« Reply #2 on: June 09, 2008, 05:11:17 pm »
Randy, I know it sucks to train our pets with a shock like that.  but the cruelest thing to do is not to train them to stay in the yard and have them get hurt, killed or stolen because they got loose.  I promise, the training will be short and sweet.  Harley will learn once not to break the fence and all will be ok.  Grace and Lady use to run through the yard and never break the fence line.  I accidentally let them out when the power was out once...they ran around for 30 minutes before I remembered the invisible fence was off too.  They never left the yard.  It's for Harley's protection and your piece of mind that you train like this.  you'll be fine.

DenverFurKiddos

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Re: Is invisible fencing cruel?
« Reply #3 on: June 09, 2008, 08:21:33 pm »
Hi Randy,
I totally know what you mean about questioning the humaneness of invisible fencing.  I totally struggled with it too.  Ultimately, we made the decision to try it (after I made my hubby run through it, of course!!), and I feel confident that we made a good decision.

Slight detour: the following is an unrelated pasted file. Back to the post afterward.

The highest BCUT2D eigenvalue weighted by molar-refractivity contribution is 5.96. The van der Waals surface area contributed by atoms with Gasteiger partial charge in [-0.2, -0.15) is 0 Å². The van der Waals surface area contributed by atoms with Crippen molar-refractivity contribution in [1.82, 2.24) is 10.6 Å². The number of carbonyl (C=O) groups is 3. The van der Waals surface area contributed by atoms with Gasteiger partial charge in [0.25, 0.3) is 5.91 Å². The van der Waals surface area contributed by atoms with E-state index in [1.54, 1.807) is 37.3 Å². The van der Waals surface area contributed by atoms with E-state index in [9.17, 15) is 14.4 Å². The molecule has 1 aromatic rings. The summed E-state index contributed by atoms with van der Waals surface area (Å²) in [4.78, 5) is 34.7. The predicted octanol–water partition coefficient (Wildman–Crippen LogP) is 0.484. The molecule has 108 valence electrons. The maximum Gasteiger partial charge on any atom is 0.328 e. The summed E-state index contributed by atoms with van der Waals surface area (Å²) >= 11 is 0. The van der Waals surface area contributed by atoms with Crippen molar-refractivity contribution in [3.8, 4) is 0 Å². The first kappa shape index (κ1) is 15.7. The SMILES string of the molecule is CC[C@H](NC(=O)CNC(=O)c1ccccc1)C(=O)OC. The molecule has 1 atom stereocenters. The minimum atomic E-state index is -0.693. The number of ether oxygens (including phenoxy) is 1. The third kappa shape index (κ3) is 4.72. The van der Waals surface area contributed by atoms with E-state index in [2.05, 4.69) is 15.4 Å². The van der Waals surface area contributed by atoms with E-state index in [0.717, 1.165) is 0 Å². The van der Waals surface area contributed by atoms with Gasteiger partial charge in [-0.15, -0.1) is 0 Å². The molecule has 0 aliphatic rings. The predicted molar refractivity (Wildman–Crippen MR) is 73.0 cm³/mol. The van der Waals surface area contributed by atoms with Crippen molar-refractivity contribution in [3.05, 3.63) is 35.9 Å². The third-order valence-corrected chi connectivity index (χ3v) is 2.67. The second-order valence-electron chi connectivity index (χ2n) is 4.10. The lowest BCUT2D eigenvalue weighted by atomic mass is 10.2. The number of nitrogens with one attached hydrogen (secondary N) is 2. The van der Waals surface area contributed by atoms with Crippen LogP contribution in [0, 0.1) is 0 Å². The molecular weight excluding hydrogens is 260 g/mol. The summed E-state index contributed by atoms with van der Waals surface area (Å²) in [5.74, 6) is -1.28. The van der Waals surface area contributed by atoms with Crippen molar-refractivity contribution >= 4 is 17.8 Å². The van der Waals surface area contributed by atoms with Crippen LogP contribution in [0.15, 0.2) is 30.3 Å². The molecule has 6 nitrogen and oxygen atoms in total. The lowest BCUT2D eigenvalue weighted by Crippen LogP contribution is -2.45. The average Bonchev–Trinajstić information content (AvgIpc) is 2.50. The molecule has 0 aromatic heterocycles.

We use Petstop and both boys are on the lowest correction level.  Like Lin, our fence actually got unplugged for at least a week, and we had no idea!  Once the boys learned their boundary, they really don't test the limits at all.  In fact, all they really need is the auditory beep that warns them that they are getting close. Because of this, we actually keep their collars really loose (I had a problem with the prongs...I think that they MUST be very uncomfy!). 

If I could do it all over again, I would make the same decision; although, it would have been nice to find a system that has a auditory and physical vibration warning....I think I've heard of a system that has this, but I'm not sure which one. 

jesday

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Re: Is invisible fencing cruel?
« Reply #4 on: June 10, 2008, 10:31:37 am »
In a neighborhood setting like yours sounds, this kind of fence is the way to go. Most dogs learn so quickly. I have several friends who use the invisible fence and their dogs have shown no ill effects and, as others have mentioned, half the time they don't even have to have it on. In a country setting there are a few more drawbacks. For one, it doesn't keep other critters out and the dog may find chasing that deer outweighs the momentary discomfort. Then when they want to come back home the fence keeps them out instead of in.